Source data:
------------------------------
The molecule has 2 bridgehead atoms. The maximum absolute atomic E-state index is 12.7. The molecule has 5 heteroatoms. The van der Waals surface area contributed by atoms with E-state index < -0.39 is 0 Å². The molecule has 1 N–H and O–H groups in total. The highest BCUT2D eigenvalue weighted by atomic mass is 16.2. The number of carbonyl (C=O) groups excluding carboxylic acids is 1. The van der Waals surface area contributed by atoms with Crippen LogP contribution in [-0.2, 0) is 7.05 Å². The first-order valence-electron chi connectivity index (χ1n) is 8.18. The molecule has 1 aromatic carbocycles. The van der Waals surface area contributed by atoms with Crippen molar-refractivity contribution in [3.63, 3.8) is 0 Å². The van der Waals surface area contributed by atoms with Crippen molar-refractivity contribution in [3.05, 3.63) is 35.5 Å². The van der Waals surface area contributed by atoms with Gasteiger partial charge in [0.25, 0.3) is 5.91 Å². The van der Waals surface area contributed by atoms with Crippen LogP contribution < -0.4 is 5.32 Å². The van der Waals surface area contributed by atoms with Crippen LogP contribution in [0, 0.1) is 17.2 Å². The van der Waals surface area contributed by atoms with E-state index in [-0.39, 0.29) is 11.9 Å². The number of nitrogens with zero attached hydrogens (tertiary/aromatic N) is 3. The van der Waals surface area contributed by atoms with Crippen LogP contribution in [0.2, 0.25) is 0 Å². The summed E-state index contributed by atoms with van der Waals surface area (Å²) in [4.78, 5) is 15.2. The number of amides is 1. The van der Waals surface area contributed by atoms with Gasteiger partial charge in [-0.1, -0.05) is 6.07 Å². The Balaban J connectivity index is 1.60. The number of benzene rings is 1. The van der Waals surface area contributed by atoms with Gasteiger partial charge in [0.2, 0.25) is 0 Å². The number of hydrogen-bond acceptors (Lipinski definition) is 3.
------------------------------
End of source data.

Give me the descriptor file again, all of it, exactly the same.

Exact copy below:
The molecule has 2 bridgehead atoms. The maximum absolute atomic E-state index is 12.7. The molecule has 5 heteroatoms. The van der Waals surface area contributed by atoms with E-state index < -0.39 is 0 Å². The molecule has 1 N–H and O–H groups in total. The highest BCUT2D eigenvalue weighted by atomic mass is 16.2. The number of carbonyl (C=O) groups excluding carboxylic acids is 1. The van der Waals surface area contributed by atoms with Crippen LogP contribution in [-0.2, 0) is 7.05 Å². The first-order valence-electron chi connectivity index (χ1n) is 8.18. The molecule has 1 aromatic carbocycles. The van der Waals surface area contributed by atoms with Crippen molar-refractivity contribution in [3.63, 3.8) is 0 Å². The van der Waals surface area contributed by atoms with Crippen molar-refractivity contribution in [3.05, 3.63) is 35.5 Å². The van der Waals surface area contributed by atoms with Gasteiger partial charge in [0.25, 0.3) is 5.91 Å². The van der Waals surface area contributed by atoms with Crippen LogP contribution < -0.4 is 5.32 Å². The van der Waals surface area contributed by atoms with Crippen LogP contribution in [0, 0.1) is 17.2 Å². The van der Waals surface area contributed by atoms with E-state index in [-0.39, 0.29) is 11.9 Å². The number of nitrogens with zero attached hydrogens (tertiary/aromatic N) is 3. The van der Waals surface area contributed by atoms with Crippen LogP contribution in [0.2, 0.25) is 0 Å². The summed E-state index contributed by atoms with van der Waals surface area (Å²) in [4.78, 5) is 15.2. The number of amides is 1. The van der Waals surface area contributed by atoms with Gasteiger partial charge in [-0.1, -0.05) is 6.07 Å². The Balaban J connectivity index is 1.60. The number of benzene rings is 1. The van der Waals surface area contributed by atoms with Gasteiger partial charge in [0.2, 0.25) is 0 Å². The number of hydrogen-bond acceptors (Lipinski definition) is 3.